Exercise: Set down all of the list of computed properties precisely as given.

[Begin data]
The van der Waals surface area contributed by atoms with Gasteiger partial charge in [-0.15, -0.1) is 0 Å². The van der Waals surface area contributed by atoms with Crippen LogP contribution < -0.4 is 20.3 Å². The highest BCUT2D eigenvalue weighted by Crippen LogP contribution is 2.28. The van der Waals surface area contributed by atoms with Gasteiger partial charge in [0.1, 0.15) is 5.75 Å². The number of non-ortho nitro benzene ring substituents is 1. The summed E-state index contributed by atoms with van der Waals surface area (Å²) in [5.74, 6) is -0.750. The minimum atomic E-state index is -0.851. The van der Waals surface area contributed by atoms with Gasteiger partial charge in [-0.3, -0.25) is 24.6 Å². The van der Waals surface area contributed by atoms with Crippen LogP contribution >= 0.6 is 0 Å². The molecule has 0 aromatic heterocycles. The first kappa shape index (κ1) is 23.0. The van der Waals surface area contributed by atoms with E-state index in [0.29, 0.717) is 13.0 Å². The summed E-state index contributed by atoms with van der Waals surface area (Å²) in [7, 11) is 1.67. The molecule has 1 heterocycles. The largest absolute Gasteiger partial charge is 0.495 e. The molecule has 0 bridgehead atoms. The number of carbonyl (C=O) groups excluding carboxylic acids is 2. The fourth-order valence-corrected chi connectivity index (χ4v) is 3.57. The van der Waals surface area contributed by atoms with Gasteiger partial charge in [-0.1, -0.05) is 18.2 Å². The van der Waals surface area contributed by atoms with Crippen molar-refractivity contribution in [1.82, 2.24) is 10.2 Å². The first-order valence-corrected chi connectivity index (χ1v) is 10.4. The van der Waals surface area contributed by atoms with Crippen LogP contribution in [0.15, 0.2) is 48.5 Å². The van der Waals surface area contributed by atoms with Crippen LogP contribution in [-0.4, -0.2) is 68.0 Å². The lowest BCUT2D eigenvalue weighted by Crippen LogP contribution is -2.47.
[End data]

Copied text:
The van der Waals surface area contributed by atoms with Gasteiger partial charge in [-0.15, -0.1) is 0 Å². The van der Waals surface area contributed by atoms with Crippen LogP contribution < -0.4 is 20.3 Å². The highest BCUT2D eigenvalue weighted by Crippen LogP contribution is 2.28. The van der Waals surface area contributed by atoms with Gasteiger partial charge in [0.1, 0.15) is 5.75 Å². The number of non-ortho nitro benzene ring substituents is 1. The summed E-state index contributed by atoms with van der Waals surface area (Å²) in [5.74, 6) is -0.750. The minimum atomic E-state index is -0.851. The van der Waals surface area contributed by atoms with Gasteiger partial charge in [-0.3, -0.25) is 24.6 Å². The van der Waals surface area contributed by atoms with Crippen LogP contribution >= 0.6 is 0 Å². The molecule has 0 aromatic heterocycles. The first kappa shape index (κ1) is 23.0. The van der Waals surface area contributed by atoms with E-state index in [0.29, 0.717) is 13.0 Å². The summed E-state index contributed by atoms with van der Waals surface area (Å²) in [7, 11) is 1.67. The molecule has 1 heterocycles. The largest absolute Gasteiger partial charge is 0.495 e. The molecule has 0 bridgehead atoms. The number of carbonyl (C=O) groups excluding carboxylic acids is 2. The fourth-order valence-corrected chi connectivity index (χ4v) is 3.57. The van der Waals surface area contributed by atoms with Gasteiger partial charge in [-0.1, -0.05) is 18.2 Å². The van der Waals surface area contributed by atoms with Crippen molar-refractivity contribution in [1.82, 2.24) is 10.2 Å². The first-order valence-corrected chi connectivity index (χ1v) is 10.4. The van der Waals surface area contributed by atoms with Crippen LogP contribution in [0.15, 0.2) is 48.5 Å². The van der Waals surface area contributed by atoms with Crippen LogP contribution in [-0.4, -0.2) is 68.0 Å². The lowest BCUT2D eigenvalue weighted by Crippen LogP contribution is -2.47.